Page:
No one knows if earthquakes are becoming more frequent or more intense, but there is scattered anecdotal evidence that the chemicals deeply injected in the ground to remove natural gas may be creating cracks that produce quakes. Major investigations of the phenomenon are under way, but the evidence at this point is totally inconclusive.
The most active seismic areas in New Mexico are along the Rio Grande Valley near Socorro and in the Jemez Mountains in the vicinity of Los Alamos National Laboratory.
The latter is particularly interesting. A seismic fault runs directly beneath the lab’s facility for producing plutonium pits for nuclear weapons. This happens to be the only such facility in the country. Plutonium, a highly radioactive material that does not exist naturally, is one of the most dangerous substances ever created. Minute amounts inhaled or ingested can be fatal. According to the Environmental Protection Agency, “internal exposure to plutonium is an extremely serious health hazard. It generally stays in the body for decades, exposing organs and tissues to radiation, and increasing the risk of cancer. Plutonium is also a toxic metal, and may cause damage to the kidneys.”
The director of the lab told a congressional committee that the plutonium facility cannot withstand an earthquake and must urgently be replaced. The cost is currently estimated at about $6 billion and rises with every year of delay. It would be the most expensive single project in the history of New Mexico, comparable to construction of the state’s entire interstate highway system.
Years of delay have been caused by a complex of political, scientific, diplomatic, and environmental factors. The initial plans for a new plutonium lab were drawn up before the earthquake danger was appreciated. At the time, an environmental analysis was done. Since discovery of the quake problem, the design for the new lab has been drastically redrawn and upgraded. Environmental groups are insisting that no work go forward until a new environmental study is done, which could take years.
Since the initial plutonium facility plans were drawn up, there have been two stark developments that raise profound questions about its future.
First, last year an additional nuclear disarmament treaty was agreed to with the Russians, and Obama said it was his aim to eventually get rid of nuclear weapons entirely. Against this background, the question arises why the United States needs to build more nuclear weapons to supplement the several thousand it currently has.
The reason has to do more with politics than military necessity. Obama wanted the Senate to approve the Russian treaty. Senator Pete Domenici, then the second-ranking senator in terms of seniority and the top Republican on the Senate Energy Committee, along with other Republicans made approval of the treaty (which requires 67 votes) conditional on a major expansion of nuclear weapons work, especially at Los Alamos. This work would entail the expenditure of hundreds of billions of dollars and employ hundreds, perhaps thousands of scientists, engineers, and technicians in New Mexico.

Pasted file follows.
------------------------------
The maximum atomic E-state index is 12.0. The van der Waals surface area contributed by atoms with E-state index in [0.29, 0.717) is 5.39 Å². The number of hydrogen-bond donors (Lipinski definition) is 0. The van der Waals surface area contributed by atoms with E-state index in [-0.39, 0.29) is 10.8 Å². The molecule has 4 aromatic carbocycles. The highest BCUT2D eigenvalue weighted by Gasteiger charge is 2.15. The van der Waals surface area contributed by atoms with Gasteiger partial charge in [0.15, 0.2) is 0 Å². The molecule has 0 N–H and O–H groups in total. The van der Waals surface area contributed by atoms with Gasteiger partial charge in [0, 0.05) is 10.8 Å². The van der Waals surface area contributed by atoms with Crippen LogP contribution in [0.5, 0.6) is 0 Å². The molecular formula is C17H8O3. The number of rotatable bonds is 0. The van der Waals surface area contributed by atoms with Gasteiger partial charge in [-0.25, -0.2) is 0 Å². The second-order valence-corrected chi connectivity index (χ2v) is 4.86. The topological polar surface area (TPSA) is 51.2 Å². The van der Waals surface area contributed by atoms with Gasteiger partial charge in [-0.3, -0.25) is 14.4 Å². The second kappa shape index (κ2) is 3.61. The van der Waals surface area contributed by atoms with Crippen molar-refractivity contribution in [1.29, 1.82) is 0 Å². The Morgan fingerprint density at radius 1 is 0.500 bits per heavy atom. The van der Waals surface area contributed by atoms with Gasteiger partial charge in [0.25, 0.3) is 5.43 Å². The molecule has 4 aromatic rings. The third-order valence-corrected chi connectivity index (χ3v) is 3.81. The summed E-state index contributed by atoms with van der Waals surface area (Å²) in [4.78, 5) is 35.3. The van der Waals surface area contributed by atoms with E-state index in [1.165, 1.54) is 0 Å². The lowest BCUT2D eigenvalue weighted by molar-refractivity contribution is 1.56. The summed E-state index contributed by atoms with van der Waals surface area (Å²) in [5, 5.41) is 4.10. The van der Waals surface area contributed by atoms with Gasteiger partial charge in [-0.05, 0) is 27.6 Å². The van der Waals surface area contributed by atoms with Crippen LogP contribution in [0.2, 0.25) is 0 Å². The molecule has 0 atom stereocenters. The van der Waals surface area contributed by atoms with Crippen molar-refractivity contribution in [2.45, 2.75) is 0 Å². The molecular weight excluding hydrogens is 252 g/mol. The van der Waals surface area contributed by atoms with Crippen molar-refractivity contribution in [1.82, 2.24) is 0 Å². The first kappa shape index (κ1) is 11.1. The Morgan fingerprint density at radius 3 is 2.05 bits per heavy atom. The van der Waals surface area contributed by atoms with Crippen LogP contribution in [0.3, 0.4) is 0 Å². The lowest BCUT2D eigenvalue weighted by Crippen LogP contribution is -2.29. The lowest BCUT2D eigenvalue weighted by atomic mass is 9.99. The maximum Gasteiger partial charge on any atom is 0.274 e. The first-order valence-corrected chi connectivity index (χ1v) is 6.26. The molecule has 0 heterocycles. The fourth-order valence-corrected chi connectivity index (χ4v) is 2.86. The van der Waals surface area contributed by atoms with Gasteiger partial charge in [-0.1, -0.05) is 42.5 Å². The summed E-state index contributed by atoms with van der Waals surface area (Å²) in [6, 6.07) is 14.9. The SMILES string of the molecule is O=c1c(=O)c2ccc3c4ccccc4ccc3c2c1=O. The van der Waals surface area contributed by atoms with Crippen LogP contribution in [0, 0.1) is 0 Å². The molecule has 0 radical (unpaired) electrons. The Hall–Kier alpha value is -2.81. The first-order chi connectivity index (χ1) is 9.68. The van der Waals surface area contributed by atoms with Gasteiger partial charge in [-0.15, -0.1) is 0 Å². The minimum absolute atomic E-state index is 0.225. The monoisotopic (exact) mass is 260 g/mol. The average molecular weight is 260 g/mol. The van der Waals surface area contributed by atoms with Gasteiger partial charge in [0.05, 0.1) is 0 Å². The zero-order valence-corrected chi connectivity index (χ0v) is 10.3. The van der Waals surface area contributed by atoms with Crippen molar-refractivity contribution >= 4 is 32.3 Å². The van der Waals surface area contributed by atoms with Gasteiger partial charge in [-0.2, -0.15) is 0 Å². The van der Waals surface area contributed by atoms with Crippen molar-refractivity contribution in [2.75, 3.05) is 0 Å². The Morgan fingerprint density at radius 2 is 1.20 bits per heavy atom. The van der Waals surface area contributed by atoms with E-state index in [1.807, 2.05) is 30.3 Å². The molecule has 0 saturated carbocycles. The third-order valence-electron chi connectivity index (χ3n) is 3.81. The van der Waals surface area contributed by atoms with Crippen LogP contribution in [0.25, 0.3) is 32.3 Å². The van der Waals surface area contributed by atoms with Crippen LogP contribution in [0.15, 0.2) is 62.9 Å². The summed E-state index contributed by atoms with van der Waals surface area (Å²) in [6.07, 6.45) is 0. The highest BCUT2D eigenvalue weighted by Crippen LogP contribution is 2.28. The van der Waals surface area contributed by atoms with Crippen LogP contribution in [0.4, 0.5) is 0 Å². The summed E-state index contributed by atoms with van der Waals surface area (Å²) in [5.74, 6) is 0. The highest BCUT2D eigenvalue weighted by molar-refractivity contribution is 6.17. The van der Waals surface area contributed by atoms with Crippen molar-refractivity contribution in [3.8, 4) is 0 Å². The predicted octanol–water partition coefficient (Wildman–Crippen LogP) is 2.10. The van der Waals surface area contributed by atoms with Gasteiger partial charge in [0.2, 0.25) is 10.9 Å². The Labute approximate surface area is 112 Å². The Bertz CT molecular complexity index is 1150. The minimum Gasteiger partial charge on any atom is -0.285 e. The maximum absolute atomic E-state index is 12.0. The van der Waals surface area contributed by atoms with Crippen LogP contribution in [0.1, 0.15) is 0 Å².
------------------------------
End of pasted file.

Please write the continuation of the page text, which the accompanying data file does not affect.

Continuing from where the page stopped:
Meanwhile, the federal budget has become a grand source of political opera. The most recent operatic scene was the creation a few weeks ago of a supercommittee of twelve members of Congress—six Democrats and six Republicans—to cut federal spending. If a majority of the committee agrees on a plan, it goes to the House and Senate for an up or down vote. If they deadlock along partisan lines, which now seems to be a plausible outcome, there will be draconian cuts in federal health programs and a fifty percent slash in defense programs.
In a little-noticed last-minute change to the agreement, Obama got Republicans to agree that the fifty percent cuts would not apply just to the Pentagon, but would be spread out among all defense-related spending, including the nuclear weapons programs of the Energy Department, among which Los Alamos is a leader. If there are fifty percent cuts in military-related spending, or even if there is an agreement on a broader range of cuts, it is at least questionable if $6 billion or so will be available to build a new plutonium facility.
This is a particularly crucial moment for the Tea Party groups in the East Mountains and elsewhere in New Mexico. They have made shrinking the federal budget their highest priority. Will they agree to slash Energy Department spending on the labs, including eliminating the plutonium facility—a position that would be consonant with their ideology—or will they adopt the traditional Republican stance of promoting high military spending in New Mexico?
When—not if—there is an earthquake, one that seismologists predict could be as large as 7.0, the old plutonium facility without earthquake protection may well still be producing plutonium pits for bombs we don’t need and can’t use.
We would seem to have stark alternatives: spend money we don’t have on a new bomb plant we don’t need, or risk major damage to our health and environment. But there is a third choice: stop building nuclear bombs.
The Independent is a newspaper for the East Mountains and Estancia, New Mexico.